AUSTINTOWN Local GE workers join strike threat over health care
GE says it will continue to fill customer orders if there is a strike.
VINDICATOR STAFF/WIRE REPORT
AUSTINTOWN -- Hundreds of General Electric Co. employees in the Mahoning Valley are among thousands of GE workers nationwide who are threatening a strike to protest rising health insurance payments.
It would be the Connecticut-based conglomerate's first national strike in more than 30 years.
GE said the strike would involve about 17,500 employees at the company's manufacturing plants. Union officials say the strike could involve at least 20,000 workers.
Locally, the walkout would include about 115 at GE's Austintown plant and more than 500 at its Ohio Lamp Plant in Warren, said Janet Bernard, president of International Union of Electrical Workers-Communications Workers of America Local 734, which represents the workers.
Union officials are also hoping that 200 union workers at GE's Niles plant will join them, Bernard said. Those employees are represented by another union, United Electrical Workers, but their contract is the same.
Employees are protesting GE's decision to increase co-payments for health insurance Jan. 1. GE says the increases would cost the average employee about $200 a year and follow sharply rising health care costs.
"We know that health care is a major issue and it's going up for everybody," Bernard said, "but we don't think it's fair that the company says it can't provide for its people when it's making such huge profits."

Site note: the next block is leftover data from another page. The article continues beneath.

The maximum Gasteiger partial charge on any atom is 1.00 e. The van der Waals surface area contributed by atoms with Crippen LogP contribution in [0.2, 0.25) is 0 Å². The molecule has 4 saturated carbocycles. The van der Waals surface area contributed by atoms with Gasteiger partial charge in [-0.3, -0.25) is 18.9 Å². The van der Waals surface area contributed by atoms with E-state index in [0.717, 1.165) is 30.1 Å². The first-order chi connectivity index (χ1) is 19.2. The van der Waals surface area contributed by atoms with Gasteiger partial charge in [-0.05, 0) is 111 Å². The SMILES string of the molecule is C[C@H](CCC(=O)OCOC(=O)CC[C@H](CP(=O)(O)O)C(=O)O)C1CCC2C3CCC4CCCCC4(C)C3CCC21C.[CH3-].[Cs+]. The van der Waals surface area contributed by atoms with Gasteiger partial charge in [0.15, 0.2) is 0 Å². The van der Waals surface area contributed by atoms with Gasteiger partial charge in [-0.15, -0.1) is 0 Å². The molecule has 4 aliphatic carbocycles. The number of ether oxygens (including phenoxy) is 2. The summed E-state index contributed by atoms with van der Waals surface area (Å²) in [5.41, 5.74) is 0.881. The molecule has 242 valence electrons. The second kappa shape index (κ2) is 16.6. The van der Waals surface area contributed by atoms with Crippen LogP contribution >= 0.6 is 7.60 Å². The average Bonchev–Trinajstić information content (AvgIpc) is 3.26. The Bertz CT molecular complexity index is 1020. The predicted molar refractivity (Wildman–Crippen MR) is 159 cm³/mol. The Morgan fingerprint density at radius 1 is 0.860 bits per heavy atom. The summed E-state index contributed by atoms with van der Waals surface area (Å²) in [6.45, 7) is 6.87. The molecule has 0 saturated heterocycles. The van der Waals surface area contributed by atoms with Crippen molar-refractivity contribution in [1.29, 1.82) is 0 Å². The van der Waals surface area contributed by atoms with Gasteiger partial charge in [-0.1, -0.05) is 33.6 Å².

The last national strike by GE employees was in 1969, when workers were off the job for about 14 weeks. This time, the strike is expected to be much shorter.
"I think we're talking about a strike of a relatively short duration -- I'd say a week or less," said Douglas Meyer, research director for the IUE-CWA.
Meyer said he expects the strike to begin later this month or in early February.
"It is definitely going to occur in the next several weeks," he said.
Union officials passed a resolution last month calling for a strike after Jan. 1.
GE, based in Fairfield, Conn., also makes jet engines and power turbines, and owns the NBC television network.
GE and the unions are not negotiating to resolve the issue. Union officials say the strike targets negotiations planned this spring for a new contract when GE will seek additional increases in the amount employees pay for health insurance.
Company officials say GE will weather the strike, which would affect about 6 percent of its global work force of 310,000.
"We plan to continue to meet the needs of our customers," spokesman Gary Sheffer said.
Similar to many other companies, health care costs at GE have soared. Its health care costs have gone up by more than 40 percent in four years, from $965 million in 1999 to $1.4 billion last year, officials say.
"We've seen dramatic increases, with the increases expected to continue for the foreseeable future," Sheffer said.
GE has pledged to not increase co-payments in the new contract for most medical services, he said.
Union officials said the increase amounts to a shift of about $30 million from the company to workers, and that older workers will be especially hard hit because they rely on prescription drugs and other medical services.
"Who is in a better position to bear the cost? Is it a $300 billion corporation or some hourly worker having enough difficulty making ends meet from week to week?" asked Stephen Tormey, secretary of the United Electrical Radio and Machine Workers of America, which represents about 5,000 GE employees.
Union officials also say that GE profits substantially from rising health-care costs as a maker of medical equipment and providing insurance through its finance arm.